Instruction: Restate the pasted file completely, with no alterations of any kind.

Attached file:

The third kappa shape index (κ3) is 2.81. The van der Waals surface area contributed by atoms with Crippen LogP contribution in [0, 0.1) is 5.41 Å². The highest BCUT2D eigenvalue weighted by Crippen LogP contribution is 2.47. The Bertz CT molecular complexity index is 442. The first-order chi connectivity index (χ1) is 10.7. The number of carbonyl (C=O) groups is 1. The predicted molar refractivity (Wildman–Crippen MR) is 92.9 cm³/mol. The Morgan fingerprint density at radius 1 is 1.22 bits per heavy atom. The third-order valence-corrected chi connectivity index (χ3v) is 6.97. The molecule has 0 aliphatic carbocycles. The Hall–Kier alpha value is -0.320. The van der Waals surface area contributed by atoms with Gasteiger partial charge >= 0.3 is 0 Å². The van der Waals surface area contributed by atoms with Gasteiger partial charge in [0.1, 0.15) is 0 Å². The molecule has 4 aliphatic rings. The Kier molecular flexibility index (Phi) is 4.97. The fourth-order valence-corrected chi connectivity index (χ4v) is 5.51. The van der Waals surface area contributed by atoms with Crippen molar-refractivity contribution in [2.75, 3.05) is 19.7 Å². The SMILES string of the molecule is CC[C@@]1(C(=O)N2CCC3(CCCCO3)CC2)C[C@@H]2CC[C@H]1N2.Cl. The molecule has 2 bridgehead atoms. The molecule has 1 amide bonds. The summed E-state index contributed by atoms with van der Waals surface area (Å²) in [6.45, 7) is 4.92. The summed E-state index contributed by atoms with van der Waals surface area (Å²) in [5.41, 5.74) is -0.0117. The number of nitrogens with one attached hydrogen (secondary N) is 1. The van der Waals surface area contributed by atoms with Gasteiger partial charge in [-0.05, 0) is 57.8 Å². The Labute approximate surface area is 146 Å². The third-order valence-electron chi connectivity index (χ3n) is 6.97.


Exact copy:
The third kappa shape index (κ3) is 2.81. The van der Waals surface area contributed by atoms with Crippen LogP contribution in [0, 0.1) is 5.41 Å². The highest BCUT2D eigenvalue weighted by Crippen LogP contribution is 2.47. The Bertz CT molecular complexity index is 442. The first-order chi connectivity index (χ1) is 10.7. The number of carbonyl (C=O) groups is 1. The predicted molar refractivity (Wildman–Crippen MR) is 92.9 cm³/mol. The Morgan fingerprint density at radius 1 is 1.22 bits per heavy atom. The third-order valence-corrected chi connectivity index (χ3v) is 6.97. The molecule has 0 aliphatic carbocycles. The Hall–Kier alpha value is -0.320. The van der Waals surface area contributed by atoms with Gasteiger partial charge >= 0.3 is 0 Å². The van der Waals surface area contributed by atoms with Gasteiger partial charge in [0.1, 0.15) is 0 Å². The molecule has 4 aliphatic rings. The Kier molecular flexibility index (Phi) is 4.97. The fourth-order valence-corrected chi connectivity index (χ4v) is 5.51. The van der Waals surface area contributed by atoms with Crippen molar-refractivity contribution in [2.75, 3.05) is 19.7 Å². The SMILES string of the molecule is CC[C@@]1(C(=O)N2CCC3(CCCCO3)CC2)C[C@@H]2CC[C@H]1N2.Cl. The molecule has 2 bridgehead atoms. The molecule has 1 amide bonds. The summed E-state index contributed by atoms with van der Waals surface area (Å²) in [6.45, 7) is 4.92. The summed E-state index contributed by atoms with van der Waals surface area (Å²) in [5.41, 5.74) is -0.0117. The number of nitrogens with one attached hydrogen (secondary N) is 1. The van der Waals surface area contributed by atoms with Gasteiger partial charge in [-0.05, 0) is 57.8 Å². The Labute approximate surface area is 146 Å². The third-order valence-electron chi connectivity index (χ3n) is 6.97.